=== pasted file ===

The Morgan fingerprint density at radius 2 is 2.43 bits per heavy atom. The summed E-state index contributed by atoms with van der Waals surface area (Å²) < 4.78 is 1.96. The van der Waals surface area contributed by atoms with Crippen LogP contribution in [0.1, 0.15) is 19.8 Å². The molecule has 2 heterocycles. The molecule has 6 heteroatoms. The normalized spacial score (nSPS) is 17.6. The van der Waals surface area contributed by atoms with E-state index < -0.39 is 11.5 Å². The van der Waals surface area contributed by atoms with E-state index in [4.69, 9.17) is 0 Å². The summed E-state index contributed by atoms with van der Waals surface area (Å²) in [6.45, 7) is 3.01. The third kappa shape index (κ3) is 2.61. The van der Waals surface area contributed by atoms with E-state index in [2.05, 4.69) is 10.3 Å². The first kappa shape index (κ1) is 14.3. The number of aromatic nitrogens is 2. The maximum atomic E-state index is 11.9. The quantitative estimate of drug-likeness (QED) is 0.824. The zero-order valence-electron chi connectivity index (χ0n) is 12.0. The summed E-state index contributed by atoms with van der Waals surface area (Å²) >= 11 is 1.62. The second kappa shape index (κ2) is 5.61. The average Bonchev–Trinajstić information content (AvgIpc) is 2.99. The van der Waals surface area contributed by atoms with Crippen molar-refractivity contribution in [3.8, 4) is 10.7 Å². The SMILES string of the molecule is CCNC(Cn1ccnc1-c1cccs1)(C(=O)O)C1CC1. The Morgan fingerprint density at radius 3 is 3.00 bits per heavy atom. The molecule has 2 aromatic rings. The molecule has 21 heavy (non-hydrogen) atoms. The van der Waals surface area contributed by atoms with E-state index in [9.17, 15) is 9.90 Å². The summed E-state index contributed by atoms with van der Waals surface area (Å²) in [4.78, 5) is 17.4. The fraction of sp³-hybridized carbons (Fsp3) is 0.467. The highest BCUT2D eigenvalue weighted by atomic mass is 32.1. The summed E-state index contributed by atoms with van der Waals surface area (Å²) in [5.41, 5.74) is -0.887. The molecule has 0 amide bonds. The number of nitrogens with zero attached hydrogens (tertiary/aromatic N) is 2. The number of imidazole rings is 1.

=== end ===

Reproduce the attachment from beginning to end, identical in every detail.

The Morgan fingerprint density at radius 2 is 2.43 bits per heavy atom. The summed E-state index contributed by atoms with van der Waals surface area (Å²) < 4.78 is 1.96. The van der Waals surface area contributed by atoms with Crippen LogP contribution in [0.1, 0.15) is 19.8 Å². The molecule has 2 heterocycles. The molecule has 6 heteroatoms. The normalized spacial score (nSPS) is 17.6. The van der Waals surface area contributed by atoms with E-state index < -0.39 is 11.5 Å². The van der Waals surface area contributed by atoms with E-state index in [4.69, 9.17) is 0 Å². The summed E-state index contributed by atoms with van der Waals surface area (Å²) in [6.45, 7) is 3.01. The third kappa shape index (κ3) is 2.61. The van der Waals surface area contributed by atoms with E-state index in [2.05, 4.69) is 10.3 Å². The first kappa shape index (κ1) is 14.3. The number of aromatic nitrogens is 2. The maximum atomic E-state index is 11.9. The quantitative estimate of drug-likeness (QED) is 0.824. The zero-order valence-electron chi connectivity index (χ0n) is 12.0. The summed E-state index contributed by atoms with van der Waals surface area (Å²) >= 11 is 1.62. The second kappa shape index (κ2) is 5.61. The average Bonchev–Trinajstić information content (AvgIpc) is 2.99. The van der Waals surface area contributed by atoms with Crippen molar-refractivity contribution in [3.8, 4) is 10.7 Å². The SMILES string of the molecule is CCNC(Cn1ccnc1-c1cccs1)(C(=O)O)C1CC1. The Morgan fingerprint density at radius 3 is 3.00 bits per heavy atom. The molecule has 2 aromatic rings. The molecule has 21 heavy (non-hydrogen) atoms. The van der Waals surface area contributed by atoms with E-state index in [9.17, 15) is 9.90 Å². The summed E-state index contributed by atoms with van der Waals surface area (Å²) in [4.78, 5) is 17.4. The fraction of sp³-hybridized carbons (Fsp3) is 0.467. The highest BCUT2D eigenvalue weighted by atomic mass is 32.1. The summed E-state index contributed by atoms with van der Waals surface area (Å²) in [5.41, 5.74) is -0.887. The molecule has 0 amide bonds. The number of nitrogens with zero attached hydrogens (tertiary/aromatic N) is 2. The number of imidazole rings is 1.